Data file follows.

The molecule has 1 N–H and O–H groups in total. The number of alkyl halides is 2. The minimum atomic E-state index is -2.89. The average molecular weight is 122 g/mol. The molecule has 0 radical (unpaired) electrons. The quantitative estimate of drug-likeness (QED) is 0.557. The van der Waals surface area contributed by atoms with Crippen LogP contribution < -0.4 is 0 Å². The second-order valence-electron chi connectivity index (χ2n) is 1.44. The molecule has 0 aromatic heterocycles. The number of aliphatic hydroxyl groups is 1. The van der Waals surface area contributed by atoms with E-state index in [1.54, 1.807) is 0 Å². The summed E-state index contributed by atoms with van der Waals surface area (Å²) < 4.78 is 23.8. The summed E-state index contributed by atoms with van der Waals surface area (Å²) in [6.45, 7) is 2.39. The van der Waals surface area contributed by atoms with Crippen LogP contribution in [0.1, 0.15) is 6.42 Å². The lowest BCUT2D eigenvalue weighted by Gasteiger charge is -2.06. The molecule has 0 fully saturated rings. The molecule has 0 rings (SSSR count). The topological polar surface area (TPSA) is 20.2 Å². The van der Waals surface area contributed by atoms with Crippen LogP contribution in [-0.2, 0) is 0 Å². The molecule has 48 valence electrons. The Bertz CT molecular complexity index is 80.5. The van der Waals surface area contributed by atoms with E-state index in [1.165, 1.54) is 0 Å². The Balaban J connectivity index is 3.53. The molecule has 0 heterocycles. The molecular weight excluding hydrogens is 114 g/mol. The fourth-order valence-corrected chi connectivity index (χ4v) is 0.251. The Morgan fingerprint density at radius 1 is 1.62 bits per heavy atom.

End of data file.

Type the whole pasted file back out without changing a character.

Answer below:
The molecule has 1 N–H and O–H groups in total. The number of alkyl halides is 2. The minimum atomic E-state index is -2.89. The average molecular weight is 122 g/mol. The molecule has 0 radical (unpaired) electrons. The quantitative estimate of drug-likeness (QED) is 0.557. The van der Waals surface area contributed by atoms with Crippen LogP contribution < -0.4 is 0 Å². The second-order valence-electron chi connectivity index (χ2n) is 1.44. The molecule has 0 aromatic heterocycles. The number of aliphatic hydroxyl groups is 1. The van der Waals surface area contributed by atoms with E-state index in [1.54, 1.807) is 0 Å². The summed E-state index contributed by atoms with van der Waals surface area (Å²) < 4.78 is 23.8. The summed E-state index contributed by atoms with van der Waals surface area (Å²) in [6.45, 7) is 2.39. The van der Waals surface area contributed by atoms with Crippen LogP contribution in [0.1, 0.15) is 6.42 Å². The lowest BCUT2D eigenvalue weighted by Gasteiger charge is -2.06. The molecule has 0 fully saturated rings. The molecule has 0 rings (SSSR count). The topological polar surface area (TPSA) is 20.2 Å². The van der Waals surface area contributed by atoms with Crippen LogP contribution in [-0.2, 0) is 0 Å². The molecule has 48 valence electrons. The Bertz CT molecular complexity index is 80.5. The van der Waals surface area contributed by atoms with E-state index in [1.165, 1.54) is 0 Å². The Balaban J connectivity index is 3.53. The molecule has 0 heterocycles. The molecular weight excluding hydrogens is 114 g/mol. The fourth-order valence-corrected chi connectivity index (χ4v) is 0.251. The Morgan fingerprint density at radius 1 is 1.62 bits per heavy atom.